There is a number of jobs, where people are paid basing on how many text content do they produce, proofread, type or process in any other way. And there is a number of standards, basing on which people are paid. Anyone who had a need in word count came across several of them: 250 words, 300 words, 1800 signs or even 3500 signs. But why just not to pay on a per word basis?
Paying on a per word basis looks much simpler only from the first point of view. But every group of language is special and has its own word count traditions. Still size matters – some words are long, some words are short. So, years ago, two standard methods were developed to count words in a text. I call them Western and Soviet ones.
In Western method one word consists of six characters including spaces (average English word is 5.1 characters long). “Antiautomorphism” is 2 and 2/3 words long, which in fact equals a phrase “during the dinner”. This model is true, because it’s a bit unfair to count articles as separate meaningful words, which are usually twice as long as articles are.
Again Western word count method has 2 industry standards. In earlier times, when most manuscripts were prepared on typewriters with fixed pitch (monospace) fonts 250 words per page was generally considered to be standard, and many editors still use it. But in PC era an average manuscript page in 12 point Times Roman will contain about 23 lines of type per page and about 13 words per line, or 300 words per manuscript page.
In Soviet Union the main and dominant language was Russian. As you may know Russian has no articles, while an average Russian word is 6.36 characters long.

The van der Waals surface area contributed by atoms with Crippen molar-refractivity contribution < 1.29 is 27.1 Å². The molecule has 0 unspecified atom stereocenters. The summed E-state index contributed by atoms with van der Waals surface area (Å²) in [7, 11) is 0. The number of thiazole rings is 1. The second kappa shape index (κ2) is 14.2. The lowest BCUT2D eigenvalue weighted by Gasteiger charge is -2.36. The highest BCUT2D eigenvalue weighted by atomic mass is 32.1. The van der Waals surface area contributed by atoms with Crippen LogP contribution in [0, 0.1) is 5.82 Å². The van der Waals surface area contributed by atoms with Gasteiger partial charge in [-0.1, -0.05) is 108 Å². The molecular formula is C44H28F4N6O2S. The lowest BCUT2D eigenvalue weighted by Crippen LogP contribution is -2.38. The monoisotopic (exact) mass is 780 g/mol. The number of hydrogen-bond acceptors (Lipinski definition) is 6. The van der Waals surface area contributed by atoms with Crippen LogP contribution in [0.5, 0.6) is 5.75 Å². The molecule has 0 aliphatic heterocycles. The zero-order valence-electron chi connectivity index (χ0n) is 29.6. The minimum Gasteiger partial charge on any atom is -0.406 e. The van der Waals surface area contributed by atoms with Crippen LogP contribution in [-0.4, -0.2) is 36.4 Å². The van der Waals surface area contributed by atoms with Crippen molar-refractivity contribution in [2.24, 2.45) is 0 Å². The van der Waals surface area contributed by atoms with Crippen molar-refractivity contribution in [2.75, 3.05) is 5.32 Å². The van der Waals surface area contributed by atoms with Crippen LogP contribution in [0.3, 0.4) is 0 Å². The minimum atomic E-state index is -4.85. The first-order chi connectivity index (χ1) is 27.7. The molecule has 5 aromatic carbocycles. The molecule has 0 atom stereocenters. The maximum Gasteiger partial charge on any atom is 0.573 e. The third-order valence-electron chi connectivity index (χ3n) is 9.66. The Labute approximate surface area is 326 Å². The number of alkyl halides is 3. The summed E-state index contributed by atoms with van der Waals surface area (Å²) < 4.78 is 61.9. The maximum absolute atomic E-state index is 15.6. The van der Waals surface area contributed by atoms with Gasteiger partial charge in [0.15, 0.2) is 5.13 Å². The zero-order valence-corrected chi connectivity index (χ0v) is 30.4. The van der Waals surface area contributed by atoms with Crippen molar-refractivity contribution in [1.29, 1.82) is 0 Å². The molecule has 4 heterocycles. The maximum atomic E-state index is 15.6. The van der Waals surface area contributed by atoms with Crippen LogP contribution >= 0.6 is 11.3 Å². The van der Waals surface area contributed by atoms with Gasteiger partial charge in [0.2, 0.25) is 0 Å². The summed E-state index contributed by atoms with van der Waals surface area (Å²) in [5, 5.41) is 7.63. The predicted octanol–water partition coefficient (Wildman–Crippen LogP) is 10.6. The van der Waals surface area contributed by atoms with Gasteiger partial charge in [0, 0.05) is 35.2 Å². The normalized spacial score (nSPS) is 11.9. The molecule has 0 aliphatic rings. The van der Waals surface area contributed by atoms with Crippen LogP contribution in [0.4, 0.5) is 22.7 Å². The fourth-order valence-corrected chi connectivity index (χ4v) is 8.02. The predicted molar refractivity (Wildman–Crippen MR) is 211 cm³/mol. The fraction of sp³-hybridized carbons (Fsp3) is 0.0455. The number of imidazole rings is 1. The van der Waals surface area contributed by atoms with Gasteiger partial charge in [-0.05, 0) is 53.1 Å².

In the early 1920’s industry a new industry standard called “author’s list” was created. It consisted of unbelievable 40 000 signs (including spaces, number and all the punctuation). Unlike of Western standards in Soviet Union manuscripts were submitted with dual spacing, so an average typewritten page was 1800 characters long (paradox but that is 300 words in Western printing standard although average Russian word equals 1.24 English words). And if printed on a PC using 12 point Times Roman with single spacing an average page in Russian is 3500 signs big (584 Western words).
After the Soviet Union collapsed word count standards as well as a great deal of other standards were still widely used in the former republics. So if you are paid in units of 250 or 300 words, your client is most probably in Western Europe or America. But if your work is measured in 1800 or 3500 signs I bet that you got an order somewhere from Community of Independent States.
Still I have to explore the word count specifics in oriental languages. Soon an article on this topic will follow.
P.S. You can easily count word statistics almost in any document format using a word count software.